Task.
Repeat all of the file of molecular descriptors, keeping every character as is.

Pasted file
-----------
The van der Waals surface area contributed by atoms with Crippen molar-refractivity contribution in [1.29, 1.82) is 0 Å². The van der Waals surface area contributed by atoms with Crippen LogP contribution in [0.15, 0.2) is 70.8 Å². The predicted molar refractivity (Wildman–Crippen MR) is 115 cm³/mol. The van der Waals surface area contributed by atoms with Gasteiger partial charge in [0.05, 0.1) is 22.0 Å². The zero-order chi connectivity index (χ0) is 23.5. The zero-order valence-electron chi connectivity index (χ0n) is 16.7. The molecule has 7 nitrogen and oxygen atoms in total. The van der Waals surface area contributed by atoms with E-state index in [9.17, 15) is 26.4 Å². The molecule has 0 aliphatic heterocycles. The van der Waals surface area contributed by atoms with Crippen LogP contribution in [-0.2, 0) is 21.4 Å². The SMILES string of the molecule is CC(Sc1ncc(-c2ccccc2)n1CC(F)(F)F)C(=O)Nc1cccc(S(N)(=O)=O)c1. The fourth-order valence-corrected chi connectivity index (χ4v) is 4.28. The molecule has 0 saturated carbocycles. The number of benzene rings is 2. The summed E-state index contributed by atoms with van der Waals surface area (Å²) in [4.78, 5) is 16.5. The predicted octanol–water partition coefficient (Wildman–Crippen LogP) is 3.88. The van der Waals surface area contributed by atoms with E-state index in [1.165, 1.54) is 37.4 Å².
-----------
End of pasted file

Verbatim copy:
The van der Waals surface area contributed by atoms with Crippen molar-refractivity contribution in [1.29, 1.82) is 0 Å². The van der Waals surface area contributed by atoms with Crippen LogP contribution in [0.15, 0.2) is 70.8 Å². The predicted molar refractivity (Wildman–Crippen MR) is 115 cm³/mol. The van der Waals surface area contributed by atoms with Gasteiger partial charge in [0.05, 0.1) is 22.0 Å². The zero-order chi connectivity index (χ0) is 23.5. The zero-order valence-electron chi connectivity index (χ0n) is 16.7. The molecule has 7 nitrogen and oxygen atoms in total. The van der Waals surface area contributed by atoms with E-state index in [9.17, 15) is 26.4 Å². The molecule has 0 aliphatic heterocycles. The van der Waals surface area contributed by atoms with Crippen LogP contribution in [-0.2, 0) is 21.4 Å². The SMILES string of the molecule is CC(Sc1ncc(-c2ccccc2)n1CC(F)(F)F)C(=O)Nc1cccc(S(N)(=O)=O)c1. The fourth-order valence-corrected chi connectivity index (χ4v) is 4.28. The molecule has 0 saturated carbocycles. The number of benzene rings is 2. The summed E-state index contributed by atoms with van der Waals surface area (Å²) in [4.78, 5) is 16.5. The predicted octanol–water partition coefficient (Wildman–Crippen LogP) is 3.88. The van der Waals surface area contributed by atoms with E-state index in [1.165, 1.54) is 37.4 Å².